A medical-marijuana trade group surprised attendees at a legislative auction Thursday by outbidding party leaders to win a pricey dinner for four with Gov. Paul LePage.
The auction, to benefit the Legislative Memorial Scholarship Fund, raises money for scholarship awards of up to $1,000 for one student from each Maine county attending a Maine higher-education institution.
The winning bid, said Medical Marijuana Caregivers of Maine lobbyist Paul McCarrier, was $1,000.
“That was a whole scholarship,” said Rep. Stacey Guerin, R-Glenburn, who ran the auction and said McCarrier “made quite a name for himself.”
However, it wasn’t to lobby LePage, he said. McCarrier said he bid on behalf of a group member and LePage supporter who has been “bugging” him for a while to get him a meeting with the governor. He said that member will remain anonymous until later this week.
“The guy grew up extremely similar to the governor,” McCarrier said, referring to their mutual backgrounds of poverty. “That’s why he wanted to meet him.”
LePage spokeswoman Adrienne Bennett said the governor is fully booked in April, so she doesn’t know when the meeting will happen.
Expense, McCarrier said, wasn’t an issue for the group member, so when bidders, including House and Senate Democrats, had the bid up to $875, he blurted out his bid. Then there was silence.
“I think we got it up to $850,” said Ericka Dodge, spokeswoman for Senate Democrats. “We were tempted to keep going, but we figured the marijuana folks deserved it.”
“I guess it shows we’re nonpartisan,” McCarrier said.
Timing is money
The Maine Democratic Party and Maine Republican Party used recent news cycles to drive fundraising efforts last week.
On Monday the Legislature’s budget-writing committee traveled to Brewer for a rare off-site public hearing on Gov. LePage’s $6.3 billion two-year budget proposal.
The public turnout in Brewer favored Democrats, who are pushing back against several measures, including the governor’s plan to suspend municipal aid for two years.
The next day the Democratic Party sent out a fundraising appeal.
“LePage wants to drive up property taxes on working and middle-class families to pay for tax cuts that will largely benefit Maine’s wealthiest residents,” the letter said. “To stop this budget we need your help! Donate today!”
It continued, “The Maine Democratic Party is actively organizing to help the Legislature pass a budget that represents all the people of Maine, not just a privileged few. We are working with Democrats from the local level to ensure that their voices are heard.”
Republicans, meanwhile, attempted to raise funds off Democrats’ legislative efforts, including preliminary passage of a bill that would ban minors from using commercial indoor tanning facilities.
The Republican Party also mentioned a bill sponsored by Sen. Troy Jackson, D-Allagash, that would have stripped the governor of his pension, and another by Rep. Diane Russell, D-Portland, that would have allowed the state to sell the Blaine House.
“It is now clear that Maine Democrats are just not serious,” the Republican letter read. “… They are holding town hall meetings to bash the governor’s budget, but play coy with their counterproposals while they prepare the public for the shock of a massive tax hike.”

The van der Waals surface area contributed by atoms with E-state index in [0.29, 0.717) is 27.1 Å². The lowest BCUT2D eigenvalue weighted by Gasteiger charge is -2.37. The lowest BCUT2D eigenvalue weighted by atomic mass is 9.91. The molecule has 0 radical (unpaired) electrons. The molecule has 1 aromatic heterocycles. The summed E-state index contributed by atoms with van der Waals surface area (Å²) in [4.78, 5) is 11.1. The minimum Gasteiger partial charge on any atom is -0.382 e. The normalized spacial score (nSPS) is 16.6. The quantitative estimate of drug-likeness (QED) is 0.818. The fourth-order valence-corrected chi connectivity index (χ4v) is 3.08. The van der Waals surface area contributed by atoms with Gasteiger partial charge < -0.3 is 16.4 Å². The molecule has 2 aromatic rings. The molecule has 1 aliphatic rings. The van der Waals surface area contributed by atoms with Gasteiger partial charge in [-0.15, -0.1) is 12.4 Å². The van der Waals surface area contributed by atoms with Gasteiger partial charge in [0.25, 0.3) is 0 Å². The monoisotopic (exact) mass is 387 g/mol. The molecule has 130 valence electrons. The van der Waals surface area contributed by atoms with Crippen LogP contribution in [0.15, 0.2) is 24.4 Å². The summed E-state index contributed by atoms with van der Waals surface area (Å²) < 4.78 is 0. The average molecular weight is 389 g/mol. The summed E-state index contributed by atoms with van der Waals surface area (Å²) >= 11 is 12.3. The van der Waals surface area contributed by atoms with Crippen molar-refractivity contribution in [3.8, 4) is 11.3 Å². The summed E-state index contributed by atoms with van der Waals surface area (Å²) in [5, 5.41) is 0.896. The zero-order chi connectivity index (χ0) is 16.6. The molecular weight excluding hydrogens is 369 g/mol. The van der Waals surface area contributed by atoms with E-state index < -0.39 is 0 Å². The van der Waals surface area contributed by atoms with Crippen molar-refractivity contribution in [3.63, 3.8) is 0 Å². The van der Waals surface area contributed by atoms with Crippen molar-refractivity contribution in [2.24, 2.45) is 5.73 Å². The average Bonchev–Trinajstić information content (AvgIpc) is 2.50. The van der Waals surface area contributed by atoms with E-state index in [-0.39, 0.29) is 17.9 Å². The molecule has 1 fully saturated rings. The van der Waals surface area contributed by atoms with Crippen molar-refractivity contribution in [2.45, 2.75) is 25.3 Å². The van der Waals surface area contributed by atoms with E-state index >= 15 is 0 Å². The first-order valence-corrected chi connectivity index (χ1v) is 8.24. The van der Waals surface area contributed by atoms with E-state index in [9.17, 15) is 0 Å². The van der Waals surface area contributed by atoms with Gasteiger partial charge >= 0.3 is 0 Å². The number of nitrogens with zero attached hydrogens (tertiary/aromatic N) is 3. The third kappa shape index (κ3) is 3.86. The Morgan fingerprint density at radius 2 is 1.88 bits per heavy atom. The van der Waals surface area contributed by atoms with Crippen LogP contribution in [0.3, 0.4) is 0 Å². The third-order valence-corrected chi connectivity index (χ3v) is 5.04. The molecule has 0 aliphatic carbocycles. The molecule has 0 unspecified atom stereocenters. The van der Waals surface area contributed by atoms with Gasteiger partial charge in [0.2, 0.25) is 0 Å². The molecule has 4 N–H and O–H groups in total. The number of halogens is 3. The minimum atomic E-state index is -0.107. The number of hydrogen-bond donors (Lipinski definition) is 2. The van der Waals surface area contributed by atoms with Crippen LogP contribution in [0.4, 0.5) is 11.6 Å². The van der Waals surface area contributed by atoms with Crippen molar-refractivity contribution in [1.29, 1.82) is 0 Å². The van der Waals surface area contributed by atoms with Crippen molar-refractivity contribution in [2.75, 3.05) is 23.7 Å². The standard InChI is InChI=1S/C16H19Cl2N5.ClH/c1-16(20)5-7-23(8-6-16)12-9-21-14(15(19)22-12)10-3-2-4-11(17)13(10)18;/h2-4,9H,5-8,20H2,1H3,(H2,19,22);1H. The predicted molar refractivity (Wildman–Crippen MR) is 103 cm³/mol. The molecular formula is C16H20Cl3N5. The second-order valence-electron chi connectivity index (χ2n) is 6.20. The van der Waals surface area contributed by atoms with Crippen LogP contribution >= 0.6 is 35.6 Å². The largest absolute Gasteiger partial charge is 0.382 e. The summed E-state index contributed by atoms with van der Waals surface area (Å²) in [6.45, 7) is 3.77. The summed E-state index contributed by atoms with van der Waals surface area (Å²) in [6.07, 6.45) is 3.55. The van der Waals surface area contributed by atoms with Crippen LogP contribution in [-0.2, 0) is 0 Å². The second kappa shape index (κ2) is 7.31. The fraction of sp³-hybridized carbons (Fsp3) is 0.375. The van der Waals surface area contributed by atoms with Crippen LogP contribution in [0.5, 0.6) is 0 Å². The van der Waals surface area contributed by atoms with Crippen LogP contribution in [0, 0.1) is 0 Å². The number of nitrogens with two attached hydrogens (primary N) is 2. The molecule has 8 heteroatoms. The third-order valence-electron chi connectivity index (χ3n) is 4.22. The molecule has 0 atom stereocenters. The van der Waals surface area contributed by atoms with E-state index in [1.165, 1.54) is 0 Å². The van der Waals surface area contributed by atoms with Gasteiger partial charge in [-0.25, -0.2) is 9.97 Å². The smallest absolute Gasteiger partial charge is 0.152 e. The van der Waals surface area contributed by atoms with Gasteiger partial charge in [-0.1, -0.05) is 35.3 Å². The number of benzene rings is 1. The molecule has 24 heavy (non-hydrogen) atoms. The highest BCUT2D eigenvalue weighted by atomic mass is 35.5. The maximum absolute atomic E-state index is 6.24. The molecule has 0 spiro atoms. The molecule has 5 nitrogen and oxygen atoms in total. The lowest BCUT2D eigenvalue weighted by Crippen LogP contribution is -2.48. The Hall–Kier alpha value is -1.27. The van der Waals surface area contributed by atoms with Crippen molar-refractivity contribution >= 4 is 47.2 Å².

Legislative leaders in 2011 installed a new security screening station at the entrance to the State House. Since then, the TSA-like screening area has created logjams not unlike those seen at airports. People passing through the scanner often have to empty their pockets and, in some instances, remove their belts or shoes. The same goes for children and the elderly. FedEx and UPS deliveries? Those have to go through the scanner, too.
The screening isn’t much of a nuisance for lawmakers or the credentialed news media. They have badges that allow them to walk through a separate metal detector.
Nonetheless, Sen. Roger Katz, R-Augusta, apparently isn’t a fan of the screening area and has questioned whether it’s worth the $250,000 it costs the state each year.
Katz brought the issue to the Legislative Council this week, but he agreed to table it for now.
Legislative leaders weren’t terribly happy when the Sunlight Foundation, a national transparency group, gave the Legislature’s website a grade of “D.”
It looks like the Legislature’s administrative division is trying to do something about it.
According to Sunlight, the site already has a lot of information that should be accessible to the public. The trouble is, it’s hard to find.
Scott Clark, director of the Legislature’s information technology department, told legislative leaders that he disagreed with some of Sunlight’s methodology, but overall acknowledged that the site wasn’t user-friendly.
The good news, according to Clark, is that the technology department already is attempting to modernize the site by making it more intuitive and reducing the number of clicks and Web pages visits to find information.
That’s good news for anyone who uses the site with any regularity.
Here’s how some other New England states fared in the Sunlight ranking: Connecticut, A; New Hampshire, A; Massachusetts, F; Rhode Island, F.
Cities and towns continue to send resolutions to the Legislature opposing provisions in LePage’s proposed two-year budget that they say probably would hit local taxpayers, including a $200 million suspension of municipal revenue sharing.
As of Friday, 48 municipalities have passed resolutions, according to the Maine People’s Alliance, a liberal advocacy group, which said 39 more have similar resolutions in the works.
Many of the resolutions, according to published reports, ask the state to “raise revenue in an equitable fashion to avoid this regressive tax shift.”
Many legislative Republicans, while saying they’re not in favor of negating revenue sharing, say legislators will have to find concrete ways to stop the municipal aid cut.
Steve Mistler — 620-7016
Michael Shepherd — 620-7015